Online Subject Evaluation/
Who's Teaching What

Implementation

Academic Year 2007-08: Beta Pilot

Because data from Who's Teaching What would be used to set up subject evaluations in the Spring 2008 online pilot, there was time to make only modest changes to the existing WTW application; it would then be open to revision the following year based on user feedback. Changes made in Spring 2008 included tracking teaching data by section, rather than subject, and the ability to create custom department-specific section format types (e.g., Workshop) and teaching roles (e.g., Conductor). Teachers could now be added to WTW via a type-ahead list from which the user could select anyone currently part of the MIT community.

An external vendor for the online evaluations was chosen after extensive review. They conducted the evaluation pilot and produced summary reports for instructors and department administrators. Because of their reporting complexity, no joint or meets-with subjects were included in the pilot. Only students who were both registered for credit and had a valid Kerberos ID could participate.

Student participants were asked to give general comments about the online evaluation process. They largely preferred online to paper, but were concerned that their fellow students might not complete the online surveys. They felt many of the questions were irrelevant or confusing. They suggested some UI improvements, including a Save button so that they could return and make edits.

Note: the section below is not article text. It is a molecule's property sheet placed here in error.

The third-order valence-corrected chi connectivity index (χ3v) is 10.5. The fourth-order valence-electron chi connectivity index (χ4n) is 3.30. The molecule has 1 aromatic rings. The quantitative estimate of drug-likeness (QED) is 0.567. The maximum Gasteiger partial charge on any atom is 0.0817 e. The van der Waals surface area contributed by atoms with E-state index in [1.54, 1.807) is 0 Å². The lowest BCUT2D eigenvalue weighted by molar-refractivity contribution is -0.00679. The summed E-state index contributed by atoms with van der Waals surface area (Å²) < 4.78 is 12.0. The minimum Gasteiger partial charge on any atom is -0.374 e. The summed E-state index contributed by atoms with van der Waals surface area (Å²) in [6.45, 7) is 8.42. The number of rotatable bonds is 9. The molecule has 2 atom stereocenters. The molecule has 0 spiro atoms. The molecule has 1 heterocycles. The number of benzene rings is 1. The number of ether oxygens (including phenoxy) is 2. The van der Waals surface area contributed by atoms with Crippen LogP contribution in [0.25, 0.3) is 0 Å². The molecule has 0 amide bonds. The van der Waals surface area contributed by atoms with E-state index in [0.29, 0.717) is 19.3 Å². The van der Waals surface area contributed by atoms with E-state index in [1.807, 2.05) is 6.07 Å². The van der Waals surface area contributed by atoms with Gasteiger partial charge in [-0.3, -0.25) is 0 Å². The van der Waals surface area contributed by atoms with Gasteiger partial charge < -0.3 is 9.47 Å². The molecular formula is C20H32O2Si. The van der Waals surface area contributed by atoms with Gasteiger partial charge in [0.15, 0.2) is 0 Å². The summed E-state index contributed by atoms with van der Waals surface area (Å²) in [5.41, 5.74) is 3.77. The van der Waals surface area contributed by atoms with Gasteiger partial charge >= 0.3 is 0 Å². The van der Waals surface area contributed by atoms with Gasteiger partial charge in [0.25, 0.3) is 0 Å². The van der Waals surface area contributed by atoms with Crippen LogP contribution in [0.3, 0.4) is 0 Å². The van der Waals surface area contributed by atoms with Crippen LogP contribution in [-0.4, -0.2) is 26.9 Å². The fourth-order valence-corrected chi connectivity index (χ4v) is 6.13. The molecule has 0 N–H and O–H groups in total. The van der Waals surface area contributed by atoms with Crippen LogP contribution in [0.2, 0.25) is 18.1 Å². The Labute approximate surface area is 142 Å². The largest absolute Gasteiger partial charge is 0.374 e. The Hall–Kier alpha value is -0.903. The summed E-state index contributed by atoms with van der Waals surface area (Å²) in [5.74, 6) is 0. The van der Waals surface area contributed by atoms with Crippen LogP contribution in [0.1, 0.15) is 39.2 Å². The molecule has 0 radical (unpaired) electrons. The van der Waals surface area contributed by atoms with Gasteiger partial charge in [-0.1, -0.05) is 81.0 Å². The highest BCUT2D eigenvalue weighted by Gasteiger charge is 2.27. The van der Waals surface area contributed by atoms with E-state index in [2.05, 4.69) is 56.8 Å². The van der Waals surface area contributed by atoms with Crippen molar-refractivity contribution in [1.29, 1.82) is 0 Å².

Academic Year 2008-09: Adoption as a Production Pilot

While it had been necessary to outsource the evaluation initially because of time constraints, by Fall of 2008 it became clear that the vendor could not meet MIT's needs around survey configuration or reporting. By Spring 2009, both the evaluations and the summary reports had been moved in-house. Departments could now submit extra questions about specific instructors or sections as well as subjects, and cluster subjects (joint and meets-with) could be configured and reported correctly. Instructors and administrators could monitor response rates in real-time. A search engine was developed so that students and others in the MIT community could find reports from both the paper-based and online evaluations.

The evaluations were extended through reading period, which increased the response rate modestly from the Spring 2008 pilot.

Academic Year 2009-10: Full Rollout

Much of the development effort in AY2009-10 focused on improving Who's Teaching What, online evaluations, and reports so that they were fully scalable and sustainable without developer intervention. Evaluations for half-term subjects were introduced in Fall 2009.

As of Academic Year 2010-11, MIT is no longer offering paper-based subject evaluations, and the old version of Who’s Teaching What is no longer in use. Development of both new and originally-requested features is complete as of Spring 2011.